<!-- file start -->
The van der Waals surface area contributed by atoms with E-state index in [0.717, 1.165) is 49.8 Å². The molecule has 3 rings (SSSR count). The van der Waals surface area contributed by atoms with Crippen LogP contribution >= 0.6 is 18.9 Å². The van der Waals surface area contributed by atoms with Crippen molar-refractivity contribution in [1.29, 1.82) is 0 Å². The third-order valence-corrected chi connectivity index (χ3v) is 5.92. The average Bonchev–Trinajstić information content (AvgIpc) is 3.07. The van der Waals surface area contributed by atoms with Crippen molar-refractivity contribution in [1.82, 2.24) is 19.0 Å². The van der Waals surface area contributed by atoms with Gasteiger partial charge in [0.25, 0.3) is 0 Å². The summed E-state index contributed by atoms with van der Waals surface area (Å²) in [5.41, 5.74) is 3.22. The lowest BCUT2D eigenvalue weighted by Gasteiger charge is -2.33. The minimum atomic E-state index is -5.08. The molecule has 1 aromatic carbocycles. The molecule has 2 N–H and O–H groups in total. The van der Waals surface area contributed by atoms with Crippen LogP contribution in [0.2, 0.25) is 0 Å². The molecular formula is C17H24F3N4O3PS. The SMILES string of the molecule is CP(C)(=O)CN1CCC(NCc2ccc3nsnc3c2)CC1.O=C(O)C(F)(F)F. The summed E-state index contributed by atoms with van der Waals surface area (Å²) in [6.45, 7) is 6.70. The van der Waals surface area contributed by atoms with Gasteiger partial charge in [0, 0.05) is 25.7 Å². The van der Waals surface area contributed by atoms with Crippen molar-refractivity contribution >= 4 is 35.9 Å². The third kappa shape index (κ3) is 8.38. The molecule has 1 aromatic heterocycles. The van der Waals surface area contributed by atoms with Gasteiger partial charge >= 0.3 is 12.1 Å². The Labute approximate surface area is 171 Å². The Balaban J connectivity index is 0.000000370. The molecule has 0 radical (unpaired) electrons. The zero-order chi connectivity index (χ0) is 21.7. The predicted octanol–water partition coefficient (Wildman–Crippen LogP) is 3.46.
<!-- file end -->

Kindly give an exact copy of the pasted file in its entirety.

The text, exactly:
The van der Waals surface area contributed by atoms with E-state index in [0.717, 1.165) is 49.8 Å². The molecule has 3 rings (SSSR count). The van der Waals surface area contributed by atoms with Crippen LogP contribution >= 0.6 is 18.9 Å². The van der Waals surface area contributed by atoms with Crippen molar-refractivity contribution in [1.29, 1.82) is 0 Å². The third-order valence-corrected chi connectivity index (χ3v) is 5.92. The average Bonchev–Trinajstić information content (AvgIpc) is 3.07. The van der Waals surface area contributed by atoms with Crippen molar-refractivity contribution in [1.82, 2.24) is 19.0 Å². The van der Waals surface area contributed by atoms with Gasteiger partial charge in [0.25, 0.3) is 0 Å². The summed E-state index contributed by atoms with van der Waals surface area (Å²) in [5.41, 5.74) is 3.22. The lowest BCUT2D eigenvalue weighted by Gasteiger charge is -2.33. The minimum atomic E-state index is -5.08. The molecule has 1 aromatic carbocycles. The molecule has 2 N–H and O–H groups in total. The van der Waals surface area contributed by atoms with Crippen LogP contribution in [0.2, 0.25) is 0 Å². The molecular formula is C17H24F3N4O3PS. The SMILES string of the molecule is CP(C)(=O)CN1CCC(NCc2ccc3nsnc3c2)CC1.O=C(O)C(F)(F)F. The summed E-state index contributed by atoms with van der Waals surface area (Å²) in [6.45, 7) is 6.70. The van der Waals surface area contributed by atoms with Gasteiger partial charge in [0, 0.05) is 25.7 Å². The van der Waals surface area contributed by atoms with Crippen molar-refractivity contribution >= 4 is 35.9 Å². The third kappa shape index (κ3) is 8.38. The molecule has 1 aromatic heterocycles. The van der Waals surface area contributed by atoms with Gasteiger partial charge >= 0.3 is 12.1 Å². The Labute approximate surface area is 171 Å². The Balaban J connectivity index is 0.000000370. The molecule has 0 radical (unpaired) electrons. The zero-order chi connectivity index (χ0) is 21.7. The predicted octanol–water partition coefficient (Wildman–Crippen LogP) is 3.46.